This time, it was the non-governmental Leftist collective that acted, but you know they were thinking how much better it would be if they could just outlaw opposing thought. Why convince someone that your position has merit when you can more easily destroy them, which has the useful feature of sending a strong message to any other heretics out there?

Let me end this post as I always do:  I think the state should get out of the marriage business, leaving it for religious and private organizations to determine what meshes with their doctrine and values.  The state should recognize civil unions in whatever way the state believes will best suit its ends.  And when I speak of the state, I don’t speak of a grand Soviet, centralized state, run by Barack Obama, Valerie Jarrett, and Eric Holder.  I mean the state speaking through the ballot box, both in direct citizen initiatives and through elected representatives.

Traditionally, the state’s ends included children and economic stability.  In a greenie run world, where humans are the devil, maybe the state would do best to encourage only those unions that are incapable of producing even more environmentally destructive children.  Then, it’ll be the heterosexuals struggling for legal recognition of their evil child-producing mating.

No more Firefox for me — I don’t do business with fascists

Firefox logoAs of today, I am no longer a Firefox user.  I think that, after you read about Brendan Eich’s travails, you’ll agree that you don’t want to be a Firefox user anymore either.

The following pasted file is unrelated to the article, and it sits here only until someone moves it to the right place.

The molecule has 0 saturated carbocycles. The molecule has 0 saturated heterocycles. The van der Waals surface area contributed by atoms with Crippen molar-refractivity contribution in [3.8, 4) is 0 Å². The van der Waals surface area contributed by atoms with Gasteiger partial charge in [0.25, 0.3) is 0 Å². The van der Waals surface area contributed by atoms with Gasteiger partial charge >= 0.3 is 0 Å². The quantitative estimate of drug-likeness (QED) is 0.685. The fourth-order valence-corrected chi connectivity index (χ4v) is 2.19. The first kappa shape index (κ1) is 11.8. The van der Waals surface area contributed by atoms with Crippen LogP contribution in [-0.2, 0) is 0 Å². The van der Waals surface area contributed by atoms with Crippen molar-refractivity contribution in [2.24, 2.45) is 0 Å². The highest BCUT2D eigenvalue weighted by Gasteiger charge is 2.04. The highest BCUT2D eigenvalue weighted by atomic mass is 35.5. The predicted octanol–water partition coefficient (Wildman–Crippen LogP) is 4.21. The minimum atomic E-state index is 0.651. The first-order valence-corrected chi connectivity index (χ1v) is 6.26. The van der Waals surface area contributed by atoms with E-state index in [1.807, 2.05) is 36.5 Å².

Back in 2008, when Prop. 8 was on the ballot asking California voters to legalize gay marriage, Mozilla co-founder and CEO Brendan Eich donated $1,000 to support traditional marriage.  Keep in  mind that, at the time Eich did this, President Barack Obama was on record supporting traditional marriage, a position he switched only after he’d secured his second term in the White House.

The same-sex marriage tyrants, having gotten hold of this information, didn’t waste their time doing something as enlightened as persuading Eich (as Obama was apparently persuaded) that his attitude was on the wrong side of history.  Instead, they did to him what they didn’t do to Obama:  they forced him to leave his company.  They destroyed his livelihood.  They abandoned reasoned debate in favor of thuggish tactics.

I’ve been unhappy with Firefox for awhile because it crashes constantly.  Inertia, however, kept me with it.  Today, hearing about the totalitarian attack on Eich for his temerity in supporting marriage as it has been understood since the dawn of human kind (man, equipped with tab A, ready to mate before God and civil society with woman, equipped with slot B), put an end to that inertia.  I’ve deleted Firefox from my hard drive.

I’m currently operating in Chrome.  I fully understand that the Google guys are also to the left of Left, but at least they haven’t (yet) destroyed someone’s life work for daring to support the same position that the whole world, through all of history, supported up until a few years ago, and that Obama either supported or lied about supporting up until only two years ago.